Another consequence of our increasingly connected world is that people online become aware of movements at a younger age, which causes them to engage in activism quite early. However, they perceive online tools as a part of a bigger picture, where offline movements are equally important, if not complementary. According to a survey led by Vice Voices among 30 000 readers in the United Kingdom and United States in 2019:
- 76% of Gen-Z respondents identified as activists
- 79% said they will attend protests and rallies
- 70% said they will use social media to express their concerns and create change
- 80% said they will join organizations that fight for the issues they care about
If you’d like to get an idea of what protests are taking place around the world, you can check out Carnegie’s Global Protest Tracker.
Why does it matter?
It matters because even though activism is capable of creating social change for the greater good, its increasing popularity is also a sign that traditional political institutions are less trusted. For instance, only 57% of the Vices Voices respondents declared they want to get involved in politics, much less than the 79% wishing to attend protests and rallies.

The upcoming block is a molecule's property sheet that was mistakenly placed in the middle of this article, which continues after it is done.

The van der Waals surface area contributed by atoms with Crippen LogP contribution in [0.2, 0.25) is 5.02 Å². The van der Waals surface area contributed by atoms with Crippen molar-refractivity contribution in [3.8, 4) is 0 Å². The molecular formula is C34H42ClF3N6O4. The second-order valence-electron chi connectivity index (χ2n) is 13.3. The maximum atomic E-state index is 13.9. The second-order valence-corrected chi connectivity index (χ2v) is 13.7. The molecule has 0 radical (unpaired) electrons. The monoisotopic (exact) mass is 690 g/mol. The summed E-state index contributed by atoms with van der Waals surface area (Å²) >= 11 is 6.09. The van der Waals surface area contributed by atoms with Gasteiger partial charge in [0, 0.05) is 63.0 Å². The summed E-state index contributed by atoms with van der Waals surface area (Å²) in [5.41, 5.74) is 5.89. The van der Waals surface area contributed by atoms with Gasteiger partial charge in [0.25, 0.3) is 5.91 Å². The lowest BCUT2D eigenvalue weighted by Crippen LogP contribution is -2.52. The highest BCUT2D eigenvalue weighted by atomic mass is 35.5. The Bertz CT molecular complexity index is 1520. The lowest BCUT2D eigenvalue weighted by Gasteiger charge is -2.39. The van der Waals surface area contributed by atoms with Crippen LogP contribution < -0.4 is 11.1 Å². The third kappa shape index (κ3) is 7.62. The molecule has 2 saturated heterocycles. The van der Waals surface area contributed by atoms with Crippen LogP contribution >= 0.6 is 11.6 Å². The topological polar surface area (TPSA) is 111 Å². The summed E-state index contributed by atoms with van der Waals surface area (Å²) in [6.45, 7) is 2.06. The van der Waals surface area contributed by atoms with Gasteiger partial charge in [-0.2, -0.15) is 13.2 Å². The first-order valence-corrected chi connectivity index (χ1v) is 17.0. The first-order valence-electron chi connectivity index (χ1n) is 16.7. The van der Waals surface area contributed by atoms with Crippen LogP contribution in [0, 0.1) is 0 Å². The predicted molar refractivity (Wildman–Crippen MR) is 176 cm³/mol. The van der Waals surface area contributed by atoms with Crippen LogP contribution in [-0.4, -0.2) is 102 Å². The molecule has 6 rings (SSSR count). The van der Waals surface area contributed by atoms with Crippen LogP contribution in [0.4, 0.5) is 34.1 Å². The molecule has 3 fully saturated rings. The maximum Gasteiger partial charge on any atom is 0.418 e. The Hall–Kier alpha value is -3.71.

How effective is it?
There is no official data to give that question a comprehensive response, but Sarah Durieux explains that the best indicator of success is the budget traditional politics allocate to the causes brought under the spotlight by activists, as well as the space the media gives to their actions.
For instance and at a global level, climate action has become a key issue in political campaigns around the world. At a macro-level, we can take the USA Sunrise movement as an example. Led by people under 30 to push the government to adopt a Green New Deal, it started as a small sit-in in a political representative’s office, was noticed by the media, then became an eponymous congressional resolution presented by then in office Alexandria Ocasio-Cortez.